Definición de chapel en inglés:

chapel

Silabificación: chap·el
Pronunciación: /ˈCHapəl
 
/

sustantivo

  • 1A small building for Christian worship, typically one attached to an institution or private house: a service in the chapel attendance at chapel was compulsory
    Más ejemplos en oraciones
    • He even managed to convert one hardened criminal to Christianity, becoming Godfather to his daughter christened in the prison chapel wearing an old wedding dress.
    • After six weeks his parents, Michelle and Steve, organised an emergency Christening at the hospital chapel.
    • He is dean of the chapel and professor of Christian ministry at Duke University in Durham, North Carolina.
  • 1.1A part of a large church or cathedral with its own altar and dedication.
    Más ejemplos en oraciones
    • Nothing is known about him; he was clearly familiar with Franco-Flemish painting, but his main debt is to the earlier court school in Bohemia, at Karltejn and in the chapels of the cathedral in Prague.
    • The passageway is lit by a ribbon of alabaster above and subtly punctuated by the cathedral's devotional chapels, which are arranged along the inner walls.
    • The training of musicians was undertaken within professional musical families, in the conservatories in Naples and Palermo, or at the chapels of the leading cathedrals.
  • 1.2A room or building in which funeral services are held.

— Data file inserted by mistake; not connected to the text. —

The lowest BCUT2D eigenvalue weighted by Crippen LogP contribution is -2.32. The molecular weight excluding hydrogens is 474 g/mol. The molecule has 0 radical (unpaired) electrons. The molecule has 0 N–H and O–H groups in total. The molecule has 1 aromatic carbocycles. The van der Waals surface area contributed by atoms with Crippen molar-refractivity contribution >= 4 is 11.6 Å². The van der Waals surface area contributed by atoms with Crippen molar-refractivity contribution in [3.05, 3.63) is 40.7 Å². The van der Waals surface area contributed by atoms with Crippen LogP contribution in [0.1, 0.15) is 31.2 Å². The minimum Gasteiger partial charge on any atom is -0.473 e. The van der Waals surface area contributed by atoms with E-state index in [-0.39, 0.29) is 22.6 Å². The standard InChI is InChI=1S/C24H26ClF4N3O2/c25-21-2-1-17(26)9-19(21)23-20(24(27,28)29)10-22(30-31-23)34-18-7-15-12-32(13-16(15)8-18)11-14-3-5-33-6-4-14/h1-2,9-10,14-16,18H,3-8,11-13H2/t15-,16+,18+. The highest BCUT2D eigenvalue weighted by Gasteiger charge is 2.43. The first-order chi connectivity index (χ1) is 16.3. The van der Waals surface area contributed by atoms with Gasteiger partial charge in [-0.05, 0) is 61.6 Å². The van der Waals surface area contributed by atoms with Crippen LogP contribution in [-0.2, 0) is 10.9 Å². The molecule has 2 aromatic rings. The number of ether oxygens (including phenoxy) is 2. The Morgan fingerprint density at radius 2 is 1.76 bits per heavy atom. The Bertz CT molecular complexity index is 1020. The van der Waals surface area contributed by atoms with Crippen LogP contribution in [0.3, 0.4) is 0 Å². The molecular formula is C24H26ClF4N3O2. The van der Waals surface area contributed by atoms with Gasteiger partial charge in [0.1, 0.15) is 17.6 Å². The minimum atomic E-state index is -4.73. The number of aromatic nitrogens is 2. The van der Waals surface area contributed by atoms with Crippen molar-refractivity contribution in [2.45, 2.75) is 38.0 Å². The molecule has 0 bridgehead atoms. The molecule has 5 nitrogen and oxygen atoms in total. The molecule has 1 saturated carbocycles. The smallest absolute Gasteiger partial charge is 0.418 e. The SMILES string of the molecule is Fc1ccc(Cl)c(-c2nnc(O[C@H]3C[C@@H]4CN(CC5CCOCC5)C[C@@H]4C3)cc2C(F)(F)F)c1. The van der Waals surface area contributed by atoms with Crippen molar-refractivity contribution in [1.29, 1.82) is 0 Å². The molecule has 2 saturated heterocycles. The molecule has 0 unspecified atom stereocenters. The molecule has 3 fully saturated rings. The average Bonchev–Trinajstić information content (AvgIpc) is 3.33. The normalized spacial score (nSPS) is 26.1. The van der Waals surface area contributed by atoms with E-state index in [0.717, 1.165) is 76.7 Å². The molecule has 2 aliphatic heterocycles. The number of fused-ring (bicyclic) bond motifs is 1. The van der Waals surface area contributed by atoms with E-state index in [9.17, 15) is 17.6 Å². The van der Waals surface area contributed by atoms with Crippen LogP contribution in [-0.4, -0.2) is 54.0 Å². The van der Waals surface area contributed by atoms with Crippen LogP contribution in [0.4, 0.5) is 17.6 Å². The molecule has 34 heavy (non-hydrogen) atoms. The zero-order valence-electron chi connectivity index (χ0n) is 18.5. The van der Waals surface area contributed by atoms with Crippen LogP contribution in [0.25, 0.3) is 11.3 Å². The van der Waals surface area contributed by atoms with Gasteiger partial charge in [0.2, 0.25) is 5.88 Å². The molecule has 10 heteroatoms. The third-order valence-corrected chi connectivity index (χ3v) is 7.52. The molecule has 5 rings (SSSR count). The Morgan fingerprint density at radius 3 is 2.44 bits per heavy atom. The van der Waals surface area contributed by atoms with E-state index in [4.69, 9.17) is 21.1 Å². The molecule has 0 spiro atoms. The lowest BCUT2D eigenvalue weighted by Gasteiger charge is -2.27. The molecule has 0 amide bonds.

Más ejemplos en oraciones
    • She was her way to the chapel where the funeral services were being held.
    • The eastern, public strip is a wide hall, terminated at its southern end by the funerary chapel, where the services are held.
    • The funeral ended and the mourners exited the chapel.
  • 1.3British A place of worship for certain Protestant denominations.
    Más ejemplos en oraciones
    • In Britain many were based on parish churches or, especially, Nonconformist chapels; the celebrated Huddersfield Choral Society was founded in 1836.
    • The nonconformist chapels, moral beacons to many in the Victorian heyday, were now suffering from falling membership, declining funds, and diminished authority.
    • Church-building was matched by equally rapid growth of nonconformist chapels.
  • 2British Printing The members or branch of a labor union at a particular place of work.
    Más ejemplos en oraciones
    • The National Union of Journalists has a chapel of over 50 members and is growing.
    • Activists talked about the need for the union's workplace chapels and geographic branches to ‘adopt’ a local BBC workplace.
    • Lucie McFall is a Bolton Evening News reporter and joint mother of the chapel.

Origen

Middle English: from Old French chapele, from medieval Latin cappella, diminutive of cappa 'cap or cape' (the first chapel being a sanctuary in which St. Martin's cloak was preserved).

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